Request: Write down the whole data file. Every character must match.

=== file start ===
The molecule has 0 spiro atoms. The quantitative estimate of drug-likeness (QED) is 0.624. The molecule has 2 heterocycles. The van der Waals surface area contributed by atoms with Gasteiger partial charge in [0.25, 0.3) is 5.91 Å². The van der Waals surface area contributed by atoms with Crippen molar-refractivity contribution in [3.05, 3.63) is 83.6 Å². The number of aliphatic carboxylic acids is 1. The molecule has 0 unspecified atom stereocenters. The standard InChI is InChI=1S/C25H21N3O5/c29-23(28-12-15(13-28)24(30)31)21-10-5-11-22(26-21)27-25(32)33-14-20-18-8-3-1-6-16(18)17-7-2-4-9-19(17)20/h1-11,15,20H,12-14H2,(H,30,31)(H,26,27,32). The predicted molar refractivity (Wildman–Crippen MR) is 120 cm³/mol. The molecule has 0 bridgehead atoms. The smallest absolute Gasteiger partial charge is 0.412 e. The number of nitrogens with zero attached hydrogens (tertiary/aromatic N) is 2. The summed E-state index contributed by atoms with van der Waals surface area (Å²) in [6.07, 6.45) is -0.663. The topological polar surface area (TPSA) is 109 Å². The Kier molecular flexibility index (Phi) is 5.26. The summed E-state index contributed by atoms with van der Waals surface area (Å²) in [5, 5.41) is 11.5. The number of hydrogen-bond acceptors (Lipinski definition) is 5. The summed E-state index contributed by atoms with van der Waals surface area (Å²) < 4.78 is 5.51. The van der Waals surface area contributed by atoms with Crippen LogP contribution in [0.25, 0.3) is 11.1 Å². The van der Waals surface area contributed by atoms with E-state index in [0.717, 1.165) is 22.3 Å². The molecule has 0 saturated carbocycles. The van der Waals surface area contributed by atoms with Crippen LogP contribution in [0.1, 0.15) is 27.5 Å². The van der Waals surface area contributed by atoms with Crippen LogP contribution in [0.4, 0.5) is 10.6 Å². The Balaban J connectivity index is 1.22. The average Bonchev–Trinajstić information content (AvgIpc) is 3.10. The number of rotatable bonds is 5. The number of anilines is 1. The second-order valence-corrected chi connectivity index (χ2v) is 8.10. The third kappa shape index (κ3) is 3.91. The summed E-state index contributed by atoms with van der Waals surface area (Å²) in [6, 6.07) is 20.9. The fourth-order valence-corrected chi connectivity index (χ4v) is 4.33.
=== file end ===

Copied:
The molecule has 0 spiro atoms. The quantitative estimate of drug-likeness (QED) is 0.624. The molecule has 2 heterocycles. The van der Waals surface area contributed by atoms with Gasteiger partial charge in [0.25, 0.3) is 5.91 Å². The van der Waals surface area contributed by atoms with Crippen molar-refractivity contribution in [3.05, 3.63) is 83.6 Å². The number of aliphatic carboxylic acids is 1. The molecule has 0 unspecified atom stereocenters. The standard InChI is InChI=1S/C25H21N3O5/c29-23(28-12-15(13-28)24(30)31)21-10-5-11-22(26-21)27-25(32)33-14-20-18-8-3-1-6-16(18)17-7-2-4-9-19(17)20/h1-11,15,20H,12-14H2,(H,30,31)(H,26,27,32). The predicted molar refractivity (Wildman–Crippen MR) is 120 cm³/mol. The molecule has 0 bridgehead atoms. The smallest absolute Gasteiger partial charge is 0.412 e. The number of nitrogens with zero attached hydrogens (tertiary/aromatic N) is 2. The summed E-state index contributed by atoms with van der Waals surface area (Å²) in [6.07, 6.45) is -0.663. The topological polar surface area (TPSA) is 109 Å². The Kier molecular flexibility index (Phi) is 5.26. The summed E-state index contributed by atoms with van der Waals surface area (Å²) in [5, 5.41) is 11.5. The number of hydrogen-bond acceptors (Lipinski definition) is 5. The summed E-state index contributed by atoms with van der Waals surface area (Å²) < 4.78 is 5.51. The van der Waals surface area contributed by atoms with Crippen LogP contribution in [0.25, 0.3) is 11.1 Å². The van der Waals surface area contributed by atoms with E-state index in [0.717, 1.165) is 22.3 Å². The molecule has 0 saturated carbocycles. The van der Waals surface area contributed by atoms with Crippen LogP contribution in [0.1, 0.15) is 27.5 Å². The van der Waals surface area contributed by atoms with Crippen LogP contribution in [0.4, 0.5) is 10.6 Å². The Balaban J connectivity index is 1.22. The average Bonchev–Trinajstić information content (AvgIpc) is 3.10. The number of rotatable bonds is 5. The number of anilines is 1. The second-order valence-corrected chi connectivity index (χ2v) is 8.10. The third kappa shape index (κ3) is 3.91. The summed E-state index contributed by atoms with van der Waals surface area (Å²) in [6, 6.07) is 20.9. The fourth-order valence-corrected chi connectivity index (χ4v) is 4.33.